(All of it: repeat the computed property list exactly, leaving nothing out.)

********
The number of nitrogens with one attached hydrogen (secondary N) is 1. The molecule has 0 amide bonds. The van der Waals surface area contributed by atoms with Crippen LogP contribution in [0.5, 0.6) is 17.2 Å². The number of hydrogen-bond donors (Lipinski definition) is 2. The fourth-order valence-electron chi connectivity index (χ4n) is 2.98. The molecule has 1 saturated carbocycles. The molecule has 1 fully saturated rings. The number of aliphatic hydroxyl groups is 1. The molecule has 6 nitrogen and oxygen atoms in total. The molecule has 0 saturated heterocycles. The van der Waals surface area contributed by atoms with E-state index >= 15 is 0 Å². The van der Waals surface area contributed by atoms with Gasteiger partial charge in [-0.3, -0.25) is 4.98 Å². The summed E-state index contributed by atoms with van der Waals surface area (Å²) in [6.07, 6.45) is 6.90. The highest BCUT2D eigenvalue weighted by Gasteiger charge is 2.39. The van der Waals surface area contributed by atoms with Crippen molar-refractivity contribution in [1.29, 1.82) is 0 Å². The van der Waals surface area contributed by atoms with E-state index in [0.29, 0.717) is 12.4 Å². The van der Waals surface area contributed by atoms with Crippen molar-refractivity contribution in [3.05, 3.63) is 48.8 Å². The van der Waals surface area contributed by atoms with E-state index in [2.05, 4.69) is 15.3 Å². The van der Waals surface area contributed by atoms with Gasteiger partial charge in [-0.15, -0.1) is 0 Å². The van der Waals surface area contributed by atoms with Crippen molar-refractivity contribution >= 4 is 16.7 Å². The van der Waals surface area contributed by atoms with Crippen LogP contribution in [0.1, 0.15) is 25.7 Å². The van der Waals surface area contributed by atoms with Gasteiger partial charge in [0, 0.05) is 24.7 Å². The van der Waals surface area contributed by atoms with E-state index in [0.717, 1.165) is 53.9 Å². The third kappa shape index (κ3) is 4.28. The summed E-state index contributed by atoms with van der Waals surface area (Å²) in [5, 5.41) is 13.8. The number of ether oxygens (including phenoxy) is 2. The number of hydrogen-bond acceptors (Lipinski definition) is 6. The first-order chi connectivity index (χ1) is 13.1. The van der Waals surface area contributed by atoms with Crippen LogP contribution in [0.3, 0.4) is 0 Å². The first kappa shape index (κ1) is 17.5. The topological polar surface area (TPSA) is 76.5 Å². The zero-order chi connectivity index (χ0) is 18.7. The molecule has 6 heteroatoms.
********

The number of nitrogens with one attached hydrogen (secondary N) is 1. The molecule has 0 amide bonds. The van der Waals surface area contributed by atoms with Crippen LogP contribution in [0.5, 0.6) is 17.2 Å². The number of hydrogen-bond donors (Lipinski definition) is 2. The fourth-order valence-electron chi connectivity index (χ4n) is 2.98. The molecule has 1 saturated carbocycles. The molecule has 1 fully saturated rings. The number of aliphatic hydroxyl groups is 1. The molecule has 6 nitrogen and oxygen atoms in total. The molecule has 0 saturated heterocycles. The van der Waals surface area contributed by atoms with E-state index >= 15 is 0 Å². The van der Waals surface area contributed by atoms with Gasteiger partial charge in [-0.3, -0.25) is 4.98 Å². The summed E-state index contributed by atoms with van der Waals surface area (Å²) in [6.07, 6.45) is 6.90. The highest BCUT2D eigenvalue weighted by Gasteiger charge is 2.39. The van der Waals surface area contributed by atoms with Crippen molar-refractivity contribution in [1.29, 1.82) is 0 Å². The van der Waals surface area contributed by atoms with E-state index in [0.29, 0.717) is 12.4 Å². The van der Waals surface area contributed by atoms with Crippen molar-refractivity contribution in [3.05, 3.63) is 48.8 Å². The van der Waals surface area contributed by atoms with E-state index in [2.05, 4.69) is 15.3 Å². The van der Waals surface area contributed by atoms with Gasteiger partial charge in [-0.15, -0.1) is 0 Å². The van der Waals surface area contributed by atoms with Crippen molar-refractivity contribution >= 4 is 16.7 Å². The van der Waals surface area contributed by atoms with Crippen LogP contribution in [0.1, 0.15) is 25.7 Å². The van der Waals surface area contributed by atoms with Gasteiger partial charge in [0, 0.05) is 24.7 Å². The van der Waals surface area contributed by atoms with E-state index in [0.717, 1.165) is 53.9 Å². The third kappa shape index (κ3) is 4.28. The summed E-state index contributed by atoms with van der Waals surface area (Å²) in [5, 5.41) is 13.8. The number of ether oxygens (including phenoxy) is 2. The number of hydrogen-bond acceptors (Lipinski definition) is 6. The first-order chi connectivity index (χ1) is 13.1. The van der Waals surface area contributed by atoms with Crippen LogP contribution in [0.3, 0.4) is 0 Å². The first kappa shape index (κ1) is 17.5. The topological polar surface area (TPSA) is 76.5 Å². The zero-order chi connectivity index (χ0) is 18.7. The molecule has 6 heteroatoms.